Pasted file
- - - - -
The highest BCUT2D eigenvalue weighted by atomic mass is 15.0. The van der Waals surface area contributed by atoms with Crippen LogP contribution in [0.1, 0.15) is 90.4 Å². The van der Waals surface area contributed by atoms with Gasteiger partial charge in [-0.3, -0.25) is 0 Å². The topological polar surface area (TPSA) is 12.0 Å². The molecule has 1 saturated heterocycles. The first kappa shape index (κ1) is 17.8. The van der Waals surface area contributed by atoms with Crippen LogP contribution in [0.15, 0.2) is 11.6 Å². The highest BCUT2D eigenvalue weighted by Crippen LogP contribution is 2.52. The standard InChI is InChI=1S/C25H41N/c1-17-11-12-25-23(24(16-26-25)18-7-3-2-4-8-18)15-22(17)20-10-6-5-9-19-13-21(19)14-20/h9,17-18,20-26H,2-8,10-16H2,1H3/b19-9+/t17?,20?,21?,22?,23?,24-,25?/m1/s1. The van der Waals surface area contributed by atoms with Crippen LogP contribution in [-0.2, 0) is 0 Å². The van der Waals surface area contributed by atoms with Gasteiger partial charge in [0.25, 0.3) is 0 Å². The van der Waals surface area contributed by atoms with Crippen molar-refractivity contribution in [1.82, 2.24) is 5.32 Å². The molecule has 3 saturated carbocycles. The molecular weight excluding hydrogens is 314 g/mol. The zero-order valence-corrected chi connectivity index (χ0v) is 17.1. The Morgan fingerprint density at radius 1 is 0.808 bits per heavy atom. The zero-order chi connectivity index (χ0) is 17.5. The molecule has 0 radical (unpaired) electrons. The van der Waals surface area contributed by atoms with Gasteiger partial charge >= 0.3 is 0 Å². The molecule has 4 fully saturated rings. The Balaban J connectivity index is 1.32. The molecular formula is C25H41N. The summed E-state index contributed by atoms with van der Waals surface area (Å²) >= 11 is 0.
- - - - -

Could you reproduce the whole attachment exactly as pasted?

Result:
The highest BCUT2D eigenvalue weighted by atomic mass is 15.0. The van der Waals surface area contributed by atoms with Crippen LogP contribution in [0.1, 0.15) is 90.4 Å². The van der Waals surface area contributed by atoms with Gasteiger partial charge in [-0.3, -0.25) is 0 Å². The topological polar surface area (TPSA) is 12.0 Å². The molecule has 1 saturated heterocycles. The first kappa shape index (κ1) is 17.8. The van der Waals surface area contributed by atoms with Crippen LogP contribution in [0.15, 0.2) is 11.6 Å². The highest BCUT2D eigenvalue weighted by Crippen LogP contribution is 2.52. The standard InChI is InChI=1S/C25H41N/c1-17-11-12-25-23(24(16-26-25)18-7-3-2-4-8-18)15-22(17)20-10-6-5-9-19-13-21(19)14-20/h9,17-18,20-26H,2-8,10-16H2,1H3/b19-9+/t17?,20?,21?,22?,23?,24-,25?/m1/s1. The van der Waals surface area contributed by atoms with Crippen LogP contribution in [-0.2, 0) is 0 Å². The van der Waals surface area contributed by atoms with Gasteiger partial charge in [0.25, 0.3) is 0 Å². The van der Waals surface area contributed by atoms with Crippen molar-refractivity contribution in [1.82, 2.24) is 5.32 Å². The molecule has 3 saturated carbocycles. The molecular weight excluding hydrogens is 314 g/mol. The zero-order valence-corrected chi connectivity index (χ0v) is 17.1. The Morgan fingerprint density at radius 1 is 0.808 bits per heavy atom. The zero-order chi connectivity index (χ0) is 17.5. The molecule has 0 radical (unpaired) electrons. The van der Waals surface area contributed by atoms with Gasteiger partial charge >= 0.3 is 0 Å². The molecule has 4 fully saturated rings. The Balaban J connectivity index is 1.32. The molecular formula is C25H41N. The summed E-state index contributed by atoms with van der Waals surface area (Å²) >= 11 is 0.